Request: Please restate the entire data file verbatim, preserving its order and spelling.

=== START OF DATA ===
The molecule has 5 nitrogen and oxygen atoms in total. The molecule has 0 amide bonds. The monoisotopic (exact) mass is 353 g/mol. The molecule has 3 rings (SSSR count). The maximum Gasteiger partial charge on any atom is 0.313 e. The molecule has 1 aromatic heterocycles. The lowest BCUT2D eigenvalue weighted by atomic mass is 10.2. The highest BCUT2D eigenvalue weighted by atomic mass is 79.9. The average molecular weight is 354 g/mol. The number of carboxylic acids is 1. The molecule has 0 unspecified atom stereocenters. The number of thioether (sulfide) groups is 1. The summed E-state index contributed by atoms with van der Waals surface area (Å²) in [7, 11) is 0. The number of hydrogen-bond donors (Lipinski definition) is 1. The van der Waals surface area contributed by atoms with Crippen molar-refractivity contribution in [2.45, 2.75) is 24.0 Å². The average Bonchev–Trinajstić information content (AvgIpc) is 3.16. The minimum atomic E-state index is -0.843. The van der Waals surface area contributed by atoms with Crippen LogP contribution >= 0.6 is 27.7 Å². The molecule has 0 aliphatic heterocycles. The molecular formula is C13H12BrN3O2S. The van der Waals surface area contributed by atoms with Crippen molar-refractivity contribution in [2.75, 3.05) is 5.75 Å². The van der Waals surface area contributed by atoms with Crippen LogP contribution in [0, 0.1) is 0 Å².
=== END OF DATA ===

The molecule has 5 nitrogen and oxygen atoms in total. The molecule has 0 amide bonds. The monoisotopic (exact) mass is 353 g/mol. The molecule has 3 rings (SSSR count). The maximum Gasteiger partial charge on any atom is 0.313 e. The molecule has 1 aromatic heterocycles. The lowest BCUT2D eigenvalue weighted by atomic mass is 10.2. The highest BCUT2D eigenvalue weighted by atomic mass is 79.9. The average molecular weight is 354 g/mol. The number of carboxylic acids is 1. The molecule has 0 unspecified atom stereocenters. The number of thioether (sulfide) groups is 1. The summed E-state index contributed by atoms with van der Waals surface area (Å²) in [7, 11) is 0. The number of hydrogen-bond donors (Lipinski definition) is 1. The van der Waals surface area contributed by atoms with Crippen molar-refractivity contribution in [2.45, 2.75) is 24.0 Å². The average Bonchev–Trinajstić information content (AvgIpc) is 3.16. The minimum atomic E-state index is -0.843. The van der Waals surface area contributed by atoms with Crippen LogP contribution >= 0.6 is 27.7 Å². The molecule has 0 aliphatic heterocycles. The molecular formula is C13H12BrN3O2S. The van der Waals surface area contributed by atoms with Crippen molar-refractivity contribution in [2.75, 3.05) is 5.75 Å². The van der Waals surface area contributed by atoms with Crippen LogP contribution in [0, 0.1) is 0 Å².